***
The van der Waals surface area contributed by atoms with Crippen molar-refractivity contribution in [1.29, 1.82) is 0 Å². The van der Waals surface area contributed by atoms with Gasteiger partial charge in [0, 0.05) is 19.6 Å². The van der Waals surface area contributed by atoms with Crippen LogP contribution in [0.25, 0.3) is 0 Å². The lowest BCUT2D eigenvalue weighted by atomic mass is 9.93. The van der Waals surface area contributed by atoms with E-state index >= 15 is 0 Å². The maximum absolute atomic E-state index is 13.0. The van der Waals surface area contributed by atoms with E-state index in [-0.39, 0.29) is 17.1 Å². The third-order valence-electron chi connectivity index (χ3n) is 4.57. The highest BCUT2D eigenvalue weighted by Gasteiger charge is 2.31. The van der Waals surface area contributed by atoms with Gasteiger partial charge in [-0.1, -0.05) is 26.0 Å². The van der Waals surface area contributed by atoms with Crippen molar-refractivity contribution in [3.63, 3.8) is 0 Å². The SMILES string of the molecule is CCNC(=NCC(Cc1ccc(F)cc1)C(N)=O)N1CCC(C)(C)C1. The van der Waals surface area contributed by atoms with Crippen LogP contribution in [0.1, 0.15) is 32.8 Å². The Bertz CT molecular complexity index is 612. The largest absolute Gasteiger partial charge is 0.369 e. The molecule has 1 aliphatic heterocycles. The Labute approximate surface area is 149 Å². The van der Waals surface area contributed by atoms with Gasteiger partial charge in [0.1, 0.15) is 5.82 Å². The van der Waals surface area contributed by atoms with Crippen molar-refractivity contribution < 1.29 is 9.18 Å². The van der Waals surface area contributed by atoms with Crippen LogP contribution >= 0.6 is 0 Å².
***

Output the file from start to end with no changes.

The van der Waals surface area contributed by atoms with Crippen molar-refractivity contribution in [1.29, 1.82) is 0 Å². The van der Waals surface area contributed by atoms with Gasteiger partial charge in [0, 0.05) is 19.6 Å². The van der Waals surface area contributed by atoms with Crippen LogP contribution in [0.25, 0.3) is 0 Å². The lowest BCUT2D eigenvalue weighted by atomic mass is 9.93. The van der Waals surface area contributed by atoms with E-state index >= 15 is 0 Å². The maximum absolute atomic E-state index is 13.0. The van der Waals surface area contributed by atoms with E-state index in [-0.39, 0.29) is 17.1 Å². The third-order valence-electron chi connectivity index (χ3n) is 4.57. The highest BCUT2D eigenvalue weighted by Gasteiger charge is 2.31. The van der Waals surface area contributed by atoms with Gasteiger partial charge in [-0.1, -0.05) is 26.0 Å². The van der Waals surface area contributed by atoms with Crippen molar-refractivity contribution in [3.63, 3.8) is 0 Å². The SMILES string of the molecule is CCNC(=NCC(Cc1ccc(F)cc1)C(N)=O)N1CCC(C)(C)C1. The van der Waals surface area contributed by atoms with Crippen LogP contribution in [0.1, 0.15) is 32.8 Å². The Bertz CT molecular complexity index is 612. The largest absolute Gasteiger partial charge is 0.369 e. The molecule has 1 aliphatic heterocycles. The Labute approximate surface area is 149 Å². The van der Waals surface area contributed by atoms with Gasteiger partial charge in [0.1, 0.15) is 5.82 Å². The van der Waals surface area contributed by atoms with Crippen molar-refractivity contribution < 1.29 is 9.18 Å². The van der Waals surface area contributed by atoms with Crippen LogP contribution >= 0.6 is 0 Å².